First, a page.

The young of Turkey, by Dr Robyn Rowland AO
Dr Robyn Rowland AO (http://robynrowland.com) is an Australian-Irish dual-citizen, annually visiting Ireland for thirty-three years, now living half-time in Connemara. She regularly visits and works in Turkey. She has written twelve books, nine of poetry. Robyn’s poetry appears in national and international journals and in over forty anthologies, including seven Best Australian Poems: 2015, 2014, 2013, 2010, 2009, 2005 and 2004 (Black Inc.), with editors Les Murray, Robert Adamson, Lisa Gorton and Geoff Page; and Being Human, ed. Neil Astley, (Bloodaxe Books, UK, 2011). Her work has been awarded a number of prizes and she has published and read in Australia, Ireland, Japan, Bosnia, Serbia, Austria, Turkey, Canada, India, New Zealand, Portugal, the UK, the USA, Greece and Italy. Robyn’s poetry has been featured on Australian and Irish national radio programs. Robyn has two CDs, Off the Tongue and Silver Leaving — Poems & Harp with Lynn Saoirse. Dr Robyn Rowland AO was an Honorary Fellow, School of Culture and Communication 2008-2012, University of Melbourne; was a member of the National Advisory Council for Australia Poetry Ltd 2010-2013; curated and presented the Poetry & Conversation Series for the Geelong Library Corporation, 2010-2013; and was inaugural Deputy Chair of the Board of the Australian Poetry Centre 2007-2009. Previously Professor of Social Inquiry and Women’s Studies at Deakin University, she retired in 1996 and was created an Officer in the Order of Australia for her contribution to higher education and women’s health.
Recent books: Line of Drift, Doire Press: http://www.doirepress.com/writers/k-z/robyn_rowland/ . This Intimate War Gallipoli/Çanakkale 1915 – İçli Dışlı Bir Savaş: Gelibolu/Çanakkale 1915, Turkish translations Mehmet Ali Çelikel from Five Islands press: http://fiveislandspress.com/catalogue/this-intimate-war; Bilge Kültür Sanat, Istanbul, http://www.bilgeyayincilik.com/kitap.asp?ID=735
The young of Turkey
In the university Simitçii the day is doused
in early morning bakery smells from
coils of hot bread basted with poppy seeds.
Turkish students read books. They turn their pages
with tender elegant fingers. The young waiter
finds ways to make your hunger disappear,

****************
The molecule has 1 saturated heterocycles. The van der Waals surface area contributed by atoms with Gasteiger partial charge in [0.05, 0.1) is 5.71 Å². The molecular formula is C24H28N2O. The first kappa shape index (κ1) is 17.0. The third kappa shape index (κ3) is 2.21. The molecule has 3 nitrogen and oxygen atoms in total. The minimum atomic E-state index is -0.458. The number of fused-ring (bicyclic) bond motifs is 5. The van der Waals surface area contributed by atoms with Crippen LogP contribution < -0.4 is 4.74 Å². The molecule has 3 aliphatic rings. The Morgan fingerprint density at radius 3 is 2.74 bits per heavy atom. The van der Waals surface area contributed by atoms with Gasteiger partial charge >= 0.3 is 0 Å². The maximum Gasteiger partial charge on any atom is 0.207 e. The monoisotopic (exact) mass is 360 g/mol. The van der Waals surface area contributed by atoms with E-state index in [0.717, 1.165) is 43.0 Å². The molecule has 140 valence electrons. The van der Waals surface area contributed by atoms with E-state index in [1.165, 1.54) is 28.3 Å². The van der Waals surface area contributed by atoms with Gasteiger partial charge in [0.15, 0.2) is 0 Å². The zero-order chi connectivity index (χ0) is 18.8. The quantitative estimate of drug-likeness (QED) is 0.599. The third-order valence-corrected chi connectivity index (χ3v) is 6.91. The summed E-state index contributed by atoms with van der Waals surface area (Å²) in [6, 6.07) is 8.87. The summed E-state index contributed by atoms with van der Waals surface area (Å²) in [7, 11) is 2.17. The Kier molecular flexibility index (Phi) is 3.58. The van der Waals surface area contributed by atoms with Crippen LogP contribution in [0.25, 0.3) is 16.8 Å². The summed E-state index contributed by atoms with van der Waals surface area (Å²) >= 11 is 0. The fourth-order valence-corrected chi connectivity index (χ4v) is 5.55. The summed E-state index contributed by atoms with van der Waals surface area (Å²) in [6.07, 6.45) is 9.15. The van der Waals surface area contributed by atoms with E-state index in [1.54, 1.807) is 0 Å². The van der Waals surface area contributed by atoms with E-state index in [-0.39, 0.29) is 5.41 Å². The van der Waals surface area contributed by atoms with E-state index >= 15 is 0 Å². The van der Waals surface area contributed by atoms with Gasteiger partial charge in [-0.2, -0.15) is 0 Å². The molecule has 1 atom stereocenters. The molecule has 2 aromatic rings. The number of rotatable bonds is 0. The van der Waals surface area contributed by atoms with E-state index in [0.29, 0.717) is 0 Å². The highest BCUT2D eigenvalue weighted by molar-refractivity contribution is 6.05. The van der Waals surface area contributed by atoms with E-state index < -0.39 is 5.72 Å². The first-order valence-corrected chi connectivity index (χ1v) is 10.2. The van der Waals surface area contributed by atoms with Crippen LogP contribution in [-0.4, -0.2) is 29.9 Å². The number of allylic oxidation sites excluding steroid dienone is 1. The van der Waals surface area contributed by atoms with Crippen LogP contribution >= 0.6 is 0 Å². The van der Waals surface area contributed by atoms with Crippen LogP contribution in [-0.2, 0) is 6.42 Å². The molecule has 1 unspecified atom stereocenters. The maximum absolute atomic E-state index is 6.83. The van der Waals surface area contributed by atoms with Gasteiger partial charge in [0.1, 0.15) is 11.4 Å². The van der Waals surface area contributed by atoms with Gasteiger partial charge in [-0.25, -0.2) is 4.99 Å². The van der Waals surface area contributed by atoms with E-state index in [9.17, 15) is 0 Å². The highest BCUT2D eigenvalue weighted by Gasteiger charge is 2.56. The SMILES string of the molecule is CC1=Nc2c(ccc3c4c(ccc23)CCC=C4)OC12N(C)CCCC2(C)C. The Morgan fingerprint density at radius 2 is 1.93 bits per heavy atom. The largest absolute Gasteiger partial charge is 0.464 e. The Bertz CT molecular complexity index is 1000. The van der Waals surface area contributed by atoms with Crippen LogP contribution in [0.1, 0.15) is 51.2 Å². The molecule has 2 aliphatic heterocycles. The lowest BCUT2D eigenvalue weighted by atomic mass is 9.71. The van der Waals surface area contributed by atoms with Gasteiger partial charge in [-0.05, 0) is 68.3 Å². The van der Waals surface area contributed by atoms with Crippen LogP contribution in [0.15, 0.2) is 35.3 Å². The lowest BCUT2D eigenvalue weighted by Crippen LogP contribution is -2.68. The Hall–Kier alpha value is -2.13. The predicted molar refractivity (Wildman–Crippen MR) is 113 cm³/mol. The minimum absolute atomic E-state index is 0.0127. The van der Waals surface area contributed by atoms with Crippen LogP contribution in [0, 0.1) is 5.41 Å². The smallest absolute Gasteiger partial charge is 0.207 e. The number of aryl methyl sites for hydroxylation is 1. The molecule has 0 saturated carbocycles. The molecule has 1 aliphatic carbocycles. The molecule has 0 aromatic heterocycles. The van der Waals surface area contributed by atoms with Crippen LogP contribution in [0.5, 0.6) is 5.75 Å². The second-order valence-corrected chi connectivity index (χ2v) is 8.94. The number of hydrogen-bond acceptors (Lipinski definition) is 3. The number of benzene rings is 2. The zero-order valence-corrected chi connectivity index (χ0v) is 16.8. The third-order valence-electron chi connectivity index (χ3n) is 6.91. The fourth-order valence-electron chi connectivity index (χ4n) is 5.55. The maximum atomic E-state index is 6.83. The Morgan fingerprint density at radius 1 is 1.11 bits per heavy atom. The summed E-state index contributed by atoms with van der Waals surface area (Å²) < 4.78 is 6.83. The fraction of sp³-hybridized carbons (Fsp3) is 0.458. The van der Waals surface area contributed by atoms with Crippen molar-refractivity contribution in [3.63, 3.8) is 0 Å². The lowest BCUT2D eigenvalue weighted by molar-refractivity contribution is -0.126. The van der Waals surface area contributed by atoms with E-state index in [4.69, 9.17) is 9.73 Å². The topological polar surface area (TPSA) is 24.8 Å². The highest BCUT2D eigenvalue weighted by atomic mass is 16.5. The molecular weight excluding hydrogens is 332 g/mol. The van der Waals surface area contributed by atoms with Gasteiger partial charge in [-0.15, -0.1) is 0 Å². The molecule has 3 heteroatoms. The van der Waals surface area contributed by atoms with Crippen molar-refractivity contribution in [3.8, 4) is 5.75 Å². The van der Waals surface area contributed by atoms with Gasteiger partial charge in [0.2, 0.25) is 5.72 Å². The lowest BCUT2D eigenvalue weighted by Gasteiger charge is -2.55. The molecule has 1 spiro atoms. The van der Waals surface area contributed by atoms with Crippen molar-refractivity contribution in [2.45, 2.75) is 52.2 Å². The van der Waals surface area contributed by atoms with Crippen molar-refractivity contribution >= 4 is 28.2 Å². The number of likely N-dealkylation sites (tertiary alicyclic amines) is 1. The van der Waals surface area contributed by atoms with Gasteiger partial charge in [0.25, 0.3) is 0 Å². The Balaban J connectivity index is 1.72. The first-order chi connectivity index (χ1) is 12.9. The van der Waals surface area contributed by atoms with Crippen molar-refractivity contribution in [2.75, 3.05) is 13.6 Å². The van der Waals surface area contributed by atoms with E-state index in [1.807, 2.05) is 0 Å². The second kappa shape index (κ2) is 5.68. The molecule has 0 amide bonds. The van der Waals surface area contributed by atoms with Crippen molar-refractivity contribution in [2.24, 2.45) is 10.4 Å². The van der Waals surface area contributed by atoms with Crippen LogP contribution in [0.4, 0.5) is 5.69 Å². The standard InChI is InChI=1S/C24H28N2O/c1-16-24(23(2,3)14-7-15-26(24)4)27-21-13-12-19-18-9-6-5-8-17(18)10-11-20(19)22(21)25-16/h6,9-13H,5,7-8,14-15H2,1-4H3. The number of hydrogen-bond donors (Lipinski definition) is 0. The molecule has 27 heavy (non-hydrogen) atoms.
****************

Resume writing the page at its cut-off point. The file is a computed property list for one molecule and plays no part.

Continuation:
serving vegetables sautéed with spices and yogurt
when meat only is the printed menu.
The young of Turkey rise to manage hotels
in the years you have come. First gifting you
photos of child soldiers in a treasured book
to unfold your ignorance, unstitch your blinkers,
stories of their grandfathers on Gallipoli
carved inside their bones. Later their own
babies crawl into sight, the constancy of renewal.
You have to be there to know them.
The young of Turkey have Armenian fathers,
Russian mothers, Jewish fathers, Bulgarian mothers.
They see freedom in the headscarf
and in the billow of long hair in the wind.
They do not forget the man who made it happen –
his blue eyes still deeper with vision,
still looking to the skies from monument and hill,
and he takes them with him, Ataturk.
They know he untangled their language
from the grave of history, gave women the vote,
education, divorced religion from politics.
He burnt nights black making hard bargains
with the tattered uniforms of empire, to reshape
the country. He sewed back together a people
frayed from war after wars, demanded surnames
their grandparents chose, called them ‘Turk’.
When you cry out sharply, trolley of luggage
too heavy with books, veering off the curb,
they rush to lift everything from street to car,
take you carefully to your airport hotel as if precious,
not to be left afraid, alone, never lost or without
company, their kindness a balm for the fretful traveller.
Their humour overflows, tributaries that could
take them anywhere, if.
They are eager for travel, fingers closed around
the barbed wire of visa walls. Women and men,
beauty in their gleaming hope,
their longing stretches forward, eager for change.
They speak their politics with passion,
an unveiling of fear, but keep their voices low, now.
The young of Turkey cleanse your blood of despair,
make it bright as a star, ışıl ışıl, brilliant.
© Robyn Rowland